Cook on a low setting in the crockpot overnight OR at 200 degrees covered in the oven overnight. (I prefer to do this overnight so I can just forget about it, but you could start it in the morning and serve it for dinner. It can be tender enough in 6 hours, but allowing it to cook longer just lets the meat fall apart when it’s done.) After the beef is cooked, uncover and let cool for 30 minutes. Shred beef and place back in juices.
To serve, reheat beef in the juices until hot. Load hoagie roll with beef and top with giardiniera. The last step is up to you! It can be eaten now (dry) or you can dip the whole sandwich in the braising liquid and eat (wet). I prefer them wet, but be sure to be leaning over your plate as it tends to be a delicious drippy delight.
From Antonio Tevillo at Tamayo
Chef Tevillo says: “There’s nothing like warm soup in the fall, and it doesn’t hurt to add some extra heat! Our tortilla soup has the perfect combination of tradition, spice, and comfort. Don’t forget to sprinkle some avocado chunks on top of the soup to garnish and add another layer of freshness.”
6 corn tortillas (6-7 inches)
Vegetable oil for frying
1 guajillo chile (de-stemmed, de-seeded, veins removed, and cut into pieces)
1 ancho chile (de-stemmed, de-seeded, veins removed, and cut into pieces)
1/4 large Spanish onion, chopped
1 medium clove of garlic, chopped
6 plum tomatoes, quartered
3.5 c chicken stock, canned or homemade
1 sprig fresh epazote
1 tsp salt (or to taste)
2 tsp fresh lime juice
1 tsp honey
1/2 Hass avocado, finely diced
3 oz queso fresco, finely diced
1/4 c Mexican crema or sour cream
Cut two tortillas into 1/2-inch squares and set aside. In a medium skillet, add about 1 inch of vegetable oil and heat until the oil shimmers. Fry your four remaining tortillas whole, one at a time, turning with tongs, until crisp and golden brown on both sides. Drain on paper towels. In the same hot oil, fry the tortilla squares until golden brown. With a slotted spoon remove the squares and drain on paper towels. Set aside in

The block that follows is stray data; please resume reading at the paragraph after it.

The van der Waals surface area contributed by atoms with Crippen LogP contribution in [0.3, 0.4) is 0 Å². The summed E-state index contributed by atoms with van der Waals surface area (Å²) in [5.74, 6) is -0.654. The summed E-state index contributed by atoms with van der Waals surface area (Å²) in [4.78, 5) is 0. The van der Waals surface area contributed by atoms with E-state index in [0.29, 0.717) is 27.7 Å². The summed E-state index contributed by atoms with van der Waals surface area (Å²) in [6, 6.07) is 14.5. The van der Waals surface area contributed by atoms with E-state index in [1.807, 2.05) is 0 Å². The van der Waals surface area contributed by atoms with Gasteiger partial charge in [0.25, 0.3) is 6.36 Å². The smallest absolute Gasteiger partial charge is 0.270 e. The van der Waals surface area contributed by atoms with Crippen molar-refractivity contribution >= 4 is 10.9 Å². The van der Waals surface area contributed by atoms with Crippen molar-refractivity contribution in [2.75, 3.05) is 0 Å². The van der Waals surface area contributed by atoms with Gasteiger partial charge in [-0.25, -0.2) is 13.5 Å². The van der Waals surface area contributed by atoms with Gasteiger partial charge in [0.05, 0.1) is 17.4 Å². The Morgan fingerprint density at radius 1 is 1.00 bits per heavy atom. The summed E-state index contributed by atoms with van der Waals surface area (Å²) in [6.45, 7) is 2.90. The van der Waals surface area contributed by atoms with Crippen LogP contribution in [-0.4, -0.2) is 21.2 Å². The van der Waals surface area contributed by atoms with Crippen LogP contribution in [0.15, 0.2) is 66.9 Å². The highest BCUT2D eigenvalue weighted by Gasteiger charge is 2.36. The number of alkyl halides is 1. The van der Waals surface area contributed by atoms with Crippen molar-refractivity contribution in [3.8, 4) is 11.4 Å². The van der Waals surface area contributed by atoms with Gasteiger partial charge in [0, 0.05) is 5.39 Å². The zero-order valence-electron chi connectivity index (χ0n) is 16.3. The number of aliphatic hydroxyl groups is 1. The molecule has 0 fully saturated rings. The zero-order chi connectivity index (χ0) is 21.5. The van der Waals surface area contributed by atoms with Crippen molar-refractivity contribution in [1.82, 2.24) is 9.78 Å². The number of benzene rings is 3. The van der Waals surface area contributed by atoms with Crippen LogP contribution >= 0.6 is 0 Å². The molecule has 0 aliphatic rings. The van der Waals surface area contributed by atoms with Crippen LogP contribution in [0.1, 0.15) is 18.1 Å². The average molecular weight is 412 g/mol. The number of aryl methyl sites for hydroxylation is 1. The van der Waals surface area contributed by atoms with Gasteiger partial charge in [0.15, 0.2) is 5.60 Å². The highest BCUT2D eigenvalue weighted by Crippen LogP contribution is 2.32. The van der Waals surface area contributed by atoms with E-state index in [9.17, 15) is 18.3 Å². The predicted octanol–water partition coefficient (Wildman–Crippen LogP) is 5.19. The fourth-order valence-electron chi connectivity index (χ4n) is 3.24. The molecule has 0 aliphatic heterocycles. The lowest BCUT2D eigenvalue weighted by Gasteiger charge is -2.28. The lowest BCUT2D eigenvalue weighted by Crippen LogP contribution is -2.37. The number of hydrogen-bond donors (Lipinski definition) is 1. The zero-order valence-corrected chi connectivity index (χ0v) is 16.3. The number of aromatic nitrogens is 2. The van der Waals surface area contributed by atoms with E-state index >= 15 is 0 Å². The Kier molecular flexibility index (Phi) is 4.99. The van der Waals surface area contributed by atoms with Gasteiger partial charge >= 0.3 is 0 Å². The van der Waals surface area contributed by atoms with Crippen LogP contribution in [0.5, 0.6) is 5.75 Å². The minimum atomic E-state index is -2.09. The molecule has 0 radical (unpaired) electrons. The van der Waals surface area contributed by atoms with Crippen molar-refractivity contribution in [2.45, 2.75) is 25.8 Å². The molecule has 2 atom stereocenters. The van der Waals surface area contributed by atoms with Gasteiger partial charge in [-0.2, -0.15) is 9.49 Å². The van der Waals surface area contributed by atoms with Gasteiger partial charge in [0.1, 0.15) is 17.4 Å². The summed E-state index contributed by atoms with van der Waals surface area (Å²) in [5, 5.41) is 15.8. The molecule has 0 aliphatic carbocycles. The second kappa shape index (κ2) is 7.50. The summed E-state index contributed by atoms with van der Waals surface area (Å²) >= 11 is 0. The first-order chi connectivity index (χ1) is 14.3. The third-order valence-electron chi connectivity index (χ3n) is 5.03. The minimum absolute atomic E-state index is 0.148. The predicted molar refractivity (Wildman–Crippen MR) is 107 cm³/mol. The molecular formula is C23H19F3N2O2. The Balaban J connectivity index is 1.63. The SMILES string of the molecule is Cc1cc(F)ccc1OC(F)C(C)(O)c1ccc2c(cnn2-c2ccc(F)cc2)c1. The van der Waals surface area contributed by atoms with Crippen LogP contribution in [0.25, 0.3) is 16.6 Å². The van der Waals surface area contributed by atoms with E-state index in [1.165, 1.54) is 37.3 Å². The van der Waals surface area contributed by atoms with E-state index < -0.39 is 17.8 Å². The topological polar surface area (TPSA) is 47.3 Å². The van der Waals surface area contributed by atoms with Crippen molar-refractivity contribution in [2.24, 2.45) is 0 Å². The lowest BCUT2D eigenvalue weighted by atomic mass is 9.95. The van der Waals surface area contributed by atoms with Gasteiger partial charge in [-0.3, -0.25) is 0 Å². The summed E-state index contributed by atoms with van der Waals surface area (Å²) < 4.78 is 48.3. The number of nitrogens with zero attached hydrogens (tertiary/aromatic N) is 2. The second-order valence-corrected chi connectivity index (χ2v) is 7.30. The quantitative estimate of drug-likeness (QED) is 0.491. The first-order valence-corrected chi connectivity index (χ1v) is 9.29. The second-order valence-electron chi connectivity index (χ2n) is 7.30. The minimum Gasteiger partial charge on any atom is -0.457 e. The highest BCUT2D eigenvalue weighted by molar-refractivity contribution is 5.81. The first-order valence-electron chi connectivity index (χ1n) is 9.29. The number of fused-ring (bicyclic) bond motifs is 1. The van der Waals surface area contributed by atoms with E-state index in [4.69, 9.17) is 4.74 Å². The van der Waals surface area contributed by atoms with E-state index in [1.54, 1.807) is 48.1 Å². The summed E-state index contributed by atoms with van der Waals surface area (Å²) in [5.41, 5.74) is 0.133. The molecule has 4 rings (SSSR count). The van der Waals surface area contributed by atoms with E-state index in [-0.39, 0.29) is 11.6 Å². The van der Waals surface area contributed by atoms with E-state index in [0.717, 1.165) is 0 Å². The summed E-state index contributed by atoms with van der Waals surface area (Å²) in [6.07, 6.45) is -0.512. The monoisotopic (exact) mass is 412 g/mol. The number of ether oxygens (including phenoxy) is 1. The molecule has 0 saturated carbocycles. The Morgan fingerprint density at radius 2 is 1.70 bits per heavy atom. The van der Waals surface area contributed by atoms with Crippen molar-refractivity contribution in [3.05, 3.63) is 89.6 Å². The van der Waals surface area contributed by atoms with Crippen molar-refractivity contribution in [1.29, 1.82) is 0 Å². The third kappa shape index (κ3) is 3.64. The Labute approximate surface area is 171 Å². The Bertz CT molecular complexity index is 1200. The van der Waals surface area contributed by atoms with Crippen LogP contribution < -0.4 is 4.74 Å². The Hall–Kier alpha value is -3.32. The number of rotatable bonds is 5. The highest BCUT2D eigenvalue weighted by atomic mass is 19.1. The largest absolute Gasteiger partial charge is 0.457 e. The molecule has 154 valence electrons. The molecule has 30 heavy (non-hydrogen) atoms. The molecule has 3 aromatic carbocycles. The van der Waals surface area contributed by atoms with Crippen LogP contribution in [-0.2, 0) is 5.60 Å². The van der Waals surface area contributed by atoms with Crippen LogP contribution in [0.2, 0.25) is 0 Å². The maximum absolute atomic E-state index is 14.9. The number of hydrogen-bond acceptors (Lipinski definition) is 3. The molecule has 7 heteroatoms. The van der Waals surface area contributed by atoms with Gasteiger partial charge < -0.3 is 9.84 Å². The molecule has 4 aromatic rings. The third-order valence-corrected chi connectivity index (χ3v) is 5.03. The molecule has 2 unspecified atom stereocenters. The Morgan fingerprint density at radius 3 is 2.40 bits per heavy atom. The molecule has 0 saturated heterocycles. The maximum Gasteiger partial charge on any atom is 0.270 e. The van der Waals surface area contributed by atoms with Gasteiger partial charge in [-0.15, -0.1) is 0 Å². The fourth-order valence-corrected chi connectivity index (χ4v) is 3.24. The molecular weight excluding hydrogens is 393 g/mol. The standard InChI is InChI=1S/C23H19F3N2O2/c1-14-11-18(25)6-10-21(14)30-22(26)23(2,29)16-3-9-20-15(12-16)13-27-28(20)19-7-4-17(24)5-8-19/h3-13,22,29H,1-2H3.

In a large saucepan, heat 1 tablespoon of oil and fry the chiles, onion, and garlic, stirring until the onion and garlic start to brown (about 3 minutes). Add tomatoes, and cook, stirring until the juices are bubbling (about 3 minutes). Break the fried whole tortillas into spoon-sized pieces and add to the tomato mixture along with the chicken stock and epazote. Bring to a boil, then reduce heat to low, cover, and let simmer for 25 minutes.
Remove the epazote and transfer the mixture to a blender or food processor. Purée until smooth. Pour the soup through a strainer into a large bowl. Discard the debris.
Rinse the pan and return the soup to the pan. Bring to a boil over medium-low heat,
uncovered, stirring frequently to prevent sticking. Season with salt, lime juice, and honey. The soup should be the consistency of heavy cream. If too thick, add hot chicken broth or water to reach the desired consistency. To serve, place some tortilla squares, avocado, and cheese in the center of 4 shallow soup bowls. Ladle in the hot soup. Top with a dollop of crema.